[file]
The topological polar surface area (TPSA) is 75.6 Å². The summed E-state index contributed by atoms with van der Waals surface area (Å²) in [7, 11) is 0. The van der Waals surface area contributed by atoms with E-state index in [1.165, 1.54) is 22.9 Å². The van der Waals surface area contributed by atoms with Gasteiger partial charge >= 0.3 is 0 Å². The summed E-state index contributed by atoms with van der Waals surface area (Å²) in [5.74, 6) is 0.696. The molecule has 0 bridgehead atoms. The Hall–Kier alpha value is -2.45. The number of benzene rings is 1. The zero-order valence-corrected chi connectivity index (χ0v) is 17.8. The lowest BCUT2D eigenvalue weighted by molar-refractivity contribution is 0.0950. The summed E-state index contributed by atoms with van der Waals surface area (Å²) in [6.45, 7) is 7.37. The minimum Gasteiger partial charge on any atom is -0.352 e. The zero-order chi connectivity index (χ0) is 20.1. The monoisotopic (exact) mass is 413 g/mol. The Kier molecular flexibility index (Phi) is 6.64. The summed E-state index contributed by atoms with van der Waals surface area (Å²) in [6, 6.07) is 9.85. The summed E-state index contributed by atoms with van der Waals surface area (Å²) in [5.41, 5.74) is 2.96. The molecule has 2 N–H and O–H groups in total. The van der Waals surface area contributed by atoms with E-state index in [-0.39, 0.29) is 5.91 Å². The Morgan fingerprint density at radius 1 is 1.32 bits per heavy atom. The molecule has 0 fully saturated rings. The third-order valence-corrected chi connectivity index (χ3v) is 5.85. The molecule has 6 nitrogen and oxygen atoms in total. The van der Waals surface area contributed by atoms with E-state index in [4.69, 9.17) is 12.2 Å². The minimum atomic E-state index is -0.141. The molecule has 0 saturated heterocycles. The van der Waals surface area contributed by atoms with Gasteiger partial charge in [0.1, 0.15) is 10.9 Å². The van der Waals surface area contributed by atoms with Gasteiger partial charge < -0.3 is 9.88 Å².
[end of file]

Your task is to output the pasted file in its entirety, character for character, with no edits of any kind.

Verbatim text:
The topological polar surface area (TPSA) is 75.6 Å². The summed E-state index contributed by atoms with van der Waals surface area (Å²) in [7, 11) is 0. The van der Waals surface area contributed by atoms with E-state index in [1.165, 1.54) is 22.9 Å². The van der Waals surface area contributed by atoms with Gasteiger partial charge >= 0.3 is 0 Å². The summed E-state index contributed by atoms with van der Waals surface area (Å²) in [5.74, 6) is 0.696. The molecule has 0 bridgehead atoms. The Hall–Kier alpha value is -2.45. The number of benzene rings is 1. The zero-order valence-corrected chi connectivity index (χ0v) is 17.8. The lowest BCUT2D eigenvalue weighted by molar-refractivity contribution is 0.0950. The summed E-state index contributed by atoms with van der Waals surface area (Å²) in [6.45, 7) is 7.37. The minimum Gasteiger partial charge on any atom is -0.352 e. The zero-order chi connectivity index (χ0) is 20.1. The monoisotopic (exact) mass is 413 g/mol. The Kier molecular flexibility index (Phi) is 6.64. The summed E-state index contributed by atoms with van der Waals surface area (Å²) in [6, 6.07) is 9.85. The summed E-state index contributed by atoms with van der Waals surface area (Å²) in [5.41, 5.74) is 2.96. The molecule has 2 N–H and O–H groups in total. The van der Waals surface area contributed by atoms with E-state index in [-0.39, 0.29) is 5.91 Å². The Morgan fingerprint density at radius 1 is 1.32 bits per heavy atom. The molecule has 0 fully saturated rings. The third-order valence-corrected chi connectivity index (χ3v) is 5.85. The molecule has 6 nitrogen and oxygen atoms in total. The van der Waals surface area contributed by atoms with E-state index in [4.69, 9.17) is 12.2 Å². The minimum atomic E-state index is -0.141. The molecule has 0 saturated heterocycles. The van der Waals surface area contributed by atoms with Gasteiger partial charge in [0.1, 0.15) is 10.9 Å². The van der Waals surface area contributed by atoms with Gasteiger partial charge < -0.3 is 9.88 Å².